Earl Scruggs & Tom T. Hall: The Storyteller and the Banjo Man (1982, Columbia): Just two of Hall's story-songs ("The Enginers Don't Wave From the Trains Anymore" and "There Ain't No Country Music on the Jukebox"), one joint title ("A Lover's Farewell"). Hall is pictured on the cover with his guitar, but Randy Scruggs is the guitarist here, with Scruggs on two tracks (plus banjo, natch), Jerry Douglas on dobro, and Byron Berline on fiddle (and mandolin, though that's mostly Scruggs), so the bluegrass band is impeccable. Starts deep in Scruggs' songbook with "Song of the South," doesn't neglect "Roll in My Sweet Baby's Arms," winds up with a pretty nifty "No Expectations" (Richards & Jagger). B+(**)
Sly and Robbie: Sly and Robbie Present Taxi (1981, Mango): Sly Dunbar (drums) and Robbie Shakespeare (bass), Jamaica's most legendary rhythm section, played on many albums from mid-1970s on. They introduced themselves as producers here, 12 songs by 10 artists (two each for Wailing Souls and Junior Delgado; one track credited by Dunbar, the others including stars Dennis Brown and Gregory Isaacs. B+(***)
Chris Smither: I'm a Stranger Too! (1970, Poppy): Folk singer-songwriter, first album of what would turn into a long career -- although he didn't get to number four until 1991, after which he's released an album every 2-3 years. Eight originals, but the title comes from one of two Randy Newman songs (the third cover is from Neil Young). The originals pick up with "Love You Like a Man," which Bonnie Raitt retooled for her own purposes. B+(**)
Chris Smither: Don't It Drag On (1972, Poppy): Second album, the four covers more diverse (Bob Dylan, Willie McTell, Rolling Stones, Grateful Dead), gives you something to recognize while the originals slowly sink in. B+(***)
Chris Smither: It Ain't Easy (1984, Adelphi): Smither recorded a third album in 1973, but it was shelved when the label (United Artists) closed, and didn't appear until 2005 (Honeysuckle Dog). It took another decade before Smither recorded another album. Despite the title, he makes this one as easy as possible: just guitar and voice, only three originals, with eleven covers, tapping into Chuck Berry twice. B+(**)
Chris Smither: Small Revelations (1996 , Hightone): Seventh album, on a 2-year cycle since 1991. B+(***)
Omar Souleyman: Highway to Hassake: Folk and Pop Sounds of Syria (1994-2006 , Sublime Frequencies): Syrian (and now world) pop star, his style honed as a wedding singer, featuring an intense, high-speed attack which threatens to make his many albums redundant. First of several compilations of early work (most before 2001), this gives him the occasional break, which helps. A- [bc]
Omar Souleyman: Dabke 2020: Folk and Pop Sounds of Syria (1999-2008 , Sublime Frequencies): More from the same albums and sessions, the problem less that the quality declines than that it all sounds so much the same that one's interest starts to wane. B+(***) [bc]
Omar Souleyman: Jazeera Nights: Folk and Pop Sounds of Syria (1996-2009 , Sublime Frequencies): A third compilation, pretty upbeat. Not sure what the date breakdown is, as the later releases have later end-dates, but most songs appear to come from early albums. B+(***) [bc]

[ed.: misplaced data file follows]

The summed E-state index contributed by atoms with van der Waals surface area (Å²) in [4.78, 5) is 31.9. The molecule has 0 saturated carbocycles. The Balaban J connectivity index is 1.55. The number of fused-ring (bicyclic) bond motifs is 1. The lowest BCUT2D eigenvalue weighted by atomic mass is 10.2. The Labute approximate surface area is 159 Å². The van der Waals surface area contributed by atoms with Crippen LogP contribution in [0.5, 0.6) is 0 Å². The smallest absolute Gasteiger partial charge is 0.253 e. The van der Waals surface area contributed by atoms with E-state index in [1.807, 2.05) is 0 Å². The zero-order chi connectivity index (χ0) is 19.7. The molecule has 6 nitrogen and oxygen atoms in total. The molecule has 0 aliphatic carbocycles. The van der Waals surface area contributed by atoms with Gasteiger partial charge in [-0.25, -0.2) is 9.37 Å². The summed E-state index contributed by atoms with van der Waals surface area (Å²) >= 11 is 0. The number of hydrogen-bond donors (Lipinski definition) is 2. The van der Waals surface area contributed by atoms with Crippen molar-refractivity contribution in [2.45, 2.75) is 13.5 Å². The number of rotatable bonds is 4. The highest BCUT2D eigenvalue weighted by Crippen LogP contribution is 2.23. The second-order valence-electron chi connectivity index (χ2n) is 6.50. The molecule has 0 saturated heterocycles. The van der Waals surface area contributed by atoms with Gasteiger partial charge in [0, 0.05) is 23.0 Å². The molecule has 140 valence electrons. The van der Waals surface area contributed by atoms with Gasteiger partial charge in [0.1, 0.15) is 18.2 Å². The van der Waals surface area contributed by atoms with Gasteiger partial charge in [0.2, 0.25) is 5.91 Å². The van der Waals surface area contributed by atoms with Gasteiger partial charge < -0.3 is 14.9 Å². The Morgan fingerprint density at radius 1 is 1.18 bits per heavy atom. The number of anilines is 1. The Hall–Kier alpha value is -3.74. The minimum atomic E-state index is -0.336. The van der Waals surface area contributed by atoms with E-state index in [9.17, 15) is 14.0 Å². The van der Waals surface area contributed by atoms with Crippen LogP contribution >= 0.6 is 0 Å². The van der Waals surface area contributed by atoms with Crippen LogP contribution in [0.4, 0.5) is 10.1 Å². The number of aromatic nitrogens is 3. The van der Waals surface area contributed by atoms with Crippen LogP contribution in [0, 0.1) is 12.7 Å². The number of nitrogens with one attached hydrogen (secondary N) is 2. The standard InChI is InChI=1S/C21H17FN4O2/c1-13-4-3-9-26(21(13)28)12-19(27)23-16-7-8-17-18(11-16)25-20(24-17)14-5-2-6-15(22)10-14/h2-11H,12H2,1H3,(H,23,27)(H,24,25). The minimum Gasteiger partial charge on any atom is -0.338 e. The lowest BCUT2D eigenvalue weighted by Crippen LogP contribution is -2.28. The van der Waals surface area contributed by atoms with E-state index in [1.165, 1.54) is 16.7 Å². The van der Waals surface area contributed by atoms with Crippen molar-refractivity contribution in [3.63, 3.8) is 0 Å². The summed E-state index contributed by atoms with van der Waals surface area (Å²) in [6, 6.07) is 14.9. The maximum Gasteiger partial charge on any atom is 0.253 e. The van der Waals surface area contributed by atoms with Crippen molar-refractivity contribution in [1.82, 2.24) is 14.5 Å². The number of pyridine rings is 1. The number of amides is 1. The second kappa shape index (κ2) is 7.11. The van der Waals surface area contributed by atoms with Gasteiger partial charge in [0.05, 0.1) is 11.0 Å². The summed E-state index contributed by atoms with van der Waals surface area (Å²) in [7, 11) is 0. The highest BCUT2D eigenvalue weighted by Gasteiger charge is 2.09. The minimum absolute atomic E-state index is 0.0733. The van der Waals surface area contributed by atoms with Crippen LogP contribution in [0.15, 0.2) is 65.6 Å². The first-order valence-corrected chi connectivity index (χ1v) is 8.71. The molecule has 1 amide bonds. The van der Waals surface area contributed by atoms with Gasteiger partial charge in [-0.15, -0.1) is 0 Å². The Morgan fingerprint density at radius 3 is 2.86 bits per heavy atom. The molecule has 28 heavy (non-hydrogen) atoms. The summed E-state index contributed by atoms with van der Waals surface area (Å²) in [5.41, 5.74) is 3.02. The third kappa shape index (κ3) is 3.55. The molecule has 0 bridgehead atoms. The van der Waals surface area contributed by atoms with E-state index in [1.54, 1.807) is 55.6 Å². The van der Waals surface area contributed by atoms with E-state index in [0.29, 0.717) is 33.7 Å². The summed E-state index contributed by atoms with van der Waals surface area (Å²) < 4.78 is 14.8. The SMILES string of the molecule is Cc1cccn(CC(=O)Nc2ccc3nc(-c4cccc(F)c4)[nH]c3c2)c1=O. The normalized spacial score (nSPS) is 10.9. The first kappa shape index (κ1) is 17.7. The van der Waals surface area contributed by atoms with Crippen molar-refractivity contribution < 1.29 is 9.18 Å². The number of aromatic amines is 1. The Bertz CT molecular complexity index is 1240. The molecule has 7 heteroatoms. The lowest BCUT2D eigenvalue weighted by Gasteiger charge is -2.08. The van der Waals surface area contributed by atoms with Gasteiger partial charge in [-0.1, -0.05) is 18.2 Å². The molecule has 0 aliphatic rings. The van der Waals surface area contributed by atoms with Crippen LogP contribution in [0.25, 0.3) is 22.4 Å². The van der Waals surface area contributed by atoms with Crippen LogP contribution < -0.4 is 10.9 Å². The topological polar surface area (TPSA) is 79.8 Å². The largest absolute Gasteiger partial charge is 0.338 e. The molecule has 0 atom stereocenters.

Spoonie Gee: The Godfather of Rap (1987, Tuff City): Rapper Gabe Jackson, from Harlem, early rapper, first single was "Spoonin Rap" in 1979, cut more singles for Sugar Hill, eventually came out with this his only album. Old school before it became old. B+(**)
Tinariwen: The Radio Tisdas Sessions (2000 , World Village): Tuareg group, formed over the 1980s in exile in Libya and Algeria, returned to Mali (where they recorded this), eventually leaving to tour the world (especially as Mali fell apart). First album, B+(**)
Tinariwen: Amassakoul (2004, World Village): Second album, into the studio. B+(***)
Aaron Tippin: Ultimate Aaron Tippin (1990-97 , RCA Nashville/BMG Heritage): Country singer-songwriter, established his working class bona fides with his debut single "You've Got to Stand for Something" ("or you'll fall for anything at all"). He cut five albums for RCA, turned into four best-ofs between 1997 and this 20-track CD in 2004, before he got more jingoistic after 9/11, fading after Stars & Stripes in 2002 (aside from a set of truck songs in 2009). Strong voice, solid songs, still I'm not sure they hold up as well now as I thought back then. B+(***)
Lobi Traoré: Ségou (1996, Cobalt): Singer-guitarist from Mali (1961-2010), third album, has a blues groove, and keeps it tight. B+(***) [yt]
Lobi Traoré: Rainy Season Blues (2009 , Glitterbeat): Acoustic guitar and vocals, about as basic as blues gets, except I don't understand the words, or feel the anguish. But maybe anguish isn't the point. B+(**)
Warren Vaché: Iridescence (1981, Concord): Retro-swing player, debut album 1976, cornet and flugelhorn here, quartet with Hank Jones (piano), George Duvivier (bass), and Alan Dawson (drums). B+(***)
Unpacking: Found in the mail last week: